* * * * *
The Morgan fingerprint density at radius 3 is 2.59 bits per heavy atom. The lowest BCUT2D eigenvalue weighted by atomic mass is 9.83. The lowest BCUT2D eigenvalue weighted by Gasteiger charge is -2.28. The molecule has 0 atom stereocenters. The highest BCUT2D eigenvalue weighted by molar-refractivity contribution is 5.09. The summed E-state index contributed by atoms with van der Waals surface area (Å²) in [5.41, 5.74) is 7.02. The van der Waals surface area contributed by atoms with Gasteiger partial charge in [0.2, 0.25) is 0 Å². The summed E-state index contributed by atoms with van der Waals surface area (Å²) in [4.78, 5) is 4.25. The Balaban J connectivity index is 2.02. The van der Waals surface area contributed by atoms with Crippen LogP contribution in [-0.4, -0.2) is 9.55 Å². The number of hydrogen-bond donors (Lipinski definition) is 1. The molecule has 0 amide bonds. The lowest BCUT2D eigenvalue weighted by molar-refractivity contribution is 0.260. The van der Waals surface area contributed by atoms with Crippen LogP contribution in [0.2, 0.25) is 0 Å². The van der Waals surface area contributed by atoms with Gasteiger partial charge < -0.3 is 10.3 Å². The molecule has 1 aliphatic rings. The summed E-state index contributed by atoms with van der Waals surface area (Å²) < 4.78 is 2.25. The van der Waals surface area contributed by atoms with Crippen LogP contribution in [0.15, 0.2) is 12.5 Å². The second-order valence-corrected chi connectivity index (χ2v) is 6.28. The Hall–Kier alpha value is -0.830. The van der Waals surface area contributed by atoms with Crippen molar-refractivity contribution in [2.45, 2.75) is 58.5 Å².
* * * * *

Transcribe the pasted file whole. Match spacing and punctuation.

The Morgan fingerprint density at radius 3 is 2.59 bits per heavy atom. The lowest BCUT2D eigenvalue weighted by atomic mass is 9.83. The lowest BCUT2D eigenvalue weighted by Gasteiger charge is -2.28. The molecule has 0 atom stereocenters. The highest BCUT2D eigenvalue weighted by molar-refractivity contribution is 5.09. The summed E-state index contributed by atoms with van der Waals surface area (Å²) in [5.41, 5.74) is 7.02. The van der Waals surface area contributed by atoms with Gasteiger partial charge in [0.2, 0.25) is 0 Å². The summed E-state index contributed by atoms with van der Waals surface area (Å²) in [4.78, 5) is 4.25. The Balaban J connectivity index is 2.02. The van der Waals surface area contributed by atoms with Crippen LogP contribution in [-0.4, -0.2) is 9.55 Å². The number of hydrogen-bond donors (Lipinski definition) is 1. The molecule has 0 amide bonds. The lowest BCUT2D eigenvalue weighted by molar-refractivity contribution is 0.260. The van der Waals surface area contributed by atoms with Crippen LogP contribution in [0.2, 0.25) is 0 Å². The van der Waals surface area contributed by atoms with Gasteiger partial charge < -0.3 is 10.3 Å². The molecule has 1 aliphatic rings. The summed E-state index contributed by atoms with van der Waals surface area (Å²) < 4.78 is 2.25. The van der Waals surface area contributed by atoms with Crippen LogP contribution in [0.15, 0.2) is 12.5 Å². The second-order valence-corrected chi connectivity index (χ2v) is 6.28. The Hall–Kier alpha value is -0.830. The van der Waals surface area contributed by atoms with Crippen molar-refractivity contribution in [2.45, 2.75) is 58.5 Å².